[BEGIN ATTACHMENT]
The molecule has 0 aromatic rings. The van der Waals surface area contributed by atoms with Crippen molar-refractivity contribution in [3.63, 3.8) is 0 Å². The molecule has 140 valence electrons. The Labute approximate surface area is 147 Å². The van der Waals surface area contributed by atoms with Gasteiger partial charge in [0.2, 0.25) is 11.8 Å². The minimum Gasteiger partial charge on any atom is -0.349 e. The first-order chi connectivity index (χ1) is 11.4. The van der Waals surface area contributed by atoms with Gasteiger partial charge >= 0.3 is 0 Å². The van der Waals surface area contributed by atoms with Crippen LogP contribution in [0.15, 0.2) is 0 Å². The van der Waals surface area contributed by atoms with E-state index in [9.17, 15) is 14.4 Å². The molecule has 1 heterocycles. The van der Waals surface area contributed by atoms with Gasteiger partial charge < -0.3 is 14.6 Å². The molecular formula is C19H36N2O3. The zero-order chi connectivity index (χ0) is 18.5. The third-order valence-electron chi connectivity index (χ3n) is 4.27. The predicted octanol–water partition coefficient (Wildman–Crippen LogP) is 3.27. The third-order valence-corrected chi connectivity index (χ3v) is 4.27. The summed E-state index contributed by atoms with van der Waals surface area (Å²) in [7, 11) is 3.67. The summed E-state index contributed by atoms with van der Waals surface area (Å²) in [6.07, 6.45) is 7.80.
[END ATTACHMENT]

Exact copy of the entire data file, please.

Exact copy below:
The molecule has 0 aromatic rings. The van der Waals surface area contributed by atoms with Crippen molar-refractivity contribution in [3.63, 3.8) is 0 Å². The molecule has 140 valence electrons. The Labute approximate surface area is 147 Å². The van der Waals surface area contributed by atoms with Gasteiger partial charge in [0.2, 0.25) is 11.8 Å². The minimum Gasteiger partial charge on any atom is -0.349 e. The first-order chi connectivity index (χ1) is 11.4. The van der Waals surface area contributed by atoms with Gasteiger partial charge >= 0.3 is 0 Å². The van der Waals surface area contributed by atoms with Crippen LogP contribution in [0.15, 0.2) is 0 Å². The van der Waals surface area contributed by atoms with E-state index in [9.17, 15) is 14.4 Å². The molecule has 1 heterocycles. The van der Waals surface area contributed by atoms with Gasteiger partial charge < -0.3 is 14.6 Å². The molecular formula is C19H36N2O3. The zero-order chi connectivity index (χ0) is 18.5. The third-order valence-electron chi connectivity index (χ3n) is 4.27. The predicted octanol–water partition coefficient (Wildman–Crippen LogP) is 3.27. The third-order valence-corrected chi connectivity index (χ3v) is 4.27. The summed E-state index contributed by atoms with van der Waals surface area (Å²) in [7, 11) is 3.67. The summed E-state index contributed by atoms with van der Waals surface area (Å²) in [6.07, 6.45) is 7.80.